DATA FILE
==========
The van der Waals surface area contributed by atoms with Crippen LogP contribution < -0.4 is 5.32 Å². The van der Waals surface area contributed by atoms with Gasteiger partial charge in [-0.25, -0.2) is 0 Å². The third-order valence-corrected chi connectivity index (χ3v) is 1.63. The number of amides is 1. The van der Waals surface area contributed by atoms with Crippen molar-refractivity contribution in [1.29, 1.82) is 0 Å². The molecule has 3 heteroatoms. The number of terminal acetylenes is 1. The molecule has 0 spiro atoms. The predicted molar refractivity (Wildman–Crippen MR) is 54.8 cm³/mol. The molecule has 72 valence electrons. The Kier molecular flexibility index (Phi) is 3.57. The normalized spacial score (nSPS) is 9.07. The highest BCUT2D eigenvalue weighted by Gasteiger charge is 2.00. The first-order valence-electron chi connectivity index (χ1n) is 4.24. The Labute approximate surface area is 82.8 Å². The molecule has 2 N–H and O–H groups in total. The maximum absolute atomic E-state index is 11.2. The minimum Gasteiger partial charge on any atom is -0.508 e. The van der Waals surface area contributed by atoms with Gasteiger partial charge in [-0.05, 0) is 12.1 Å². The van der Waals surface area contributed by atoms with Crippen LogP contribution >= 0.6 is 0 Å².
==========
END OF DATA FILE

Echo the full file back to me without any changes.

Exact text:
The van der Waals surface area contributed by atoms with Crippen LogP contribution < -0.4 is 5.32 Å². The van der Waals surface area contributed by atoms with Gasteiger partial charge in [-0.25, -0.2) is 0 Å². The third-order valence-corrected chi connectivity index (χ3v) is 1.63. The number of amides is 1. The van der Waals surface area contributed by atoms with Crippen molar-refractivity contribution in [1.29, 1.82) is 0 Å². The molecule has 3 heteroatoms. The number of terminal acetylenes is 1. The molecule has 0 spiro atoms. The predicted molar refractivity (Wildman–Crippen MR) is 54.8 cm³/mol. The molecule has 72 valence electrons. The Kier molecular flexibility index (Phi) is 3.57. The normalized spacial score (nSPS) is 9.07. The highest BCUT2D eigenvalue weighted by Gasteiger charge is 2.00. The first-order valence-electron chi connectivity index (χ1n) is 4.24. The Labute approximate surface area is 82.8 Å². The molecule has 2 N–H and O–H groups in total. The maximum absolute atomic E-state index is 11.2. The minimum Gasteiger partial charge on any atom is -0.508 e. The van der Waals surface area contributed by atoms with Gasteiger partial charge in [-0.05, 0) is 12.1 Å². The van der Waals surface area contributed by atoms with Crippen LogP contribution >= 0.6 is 0 Å².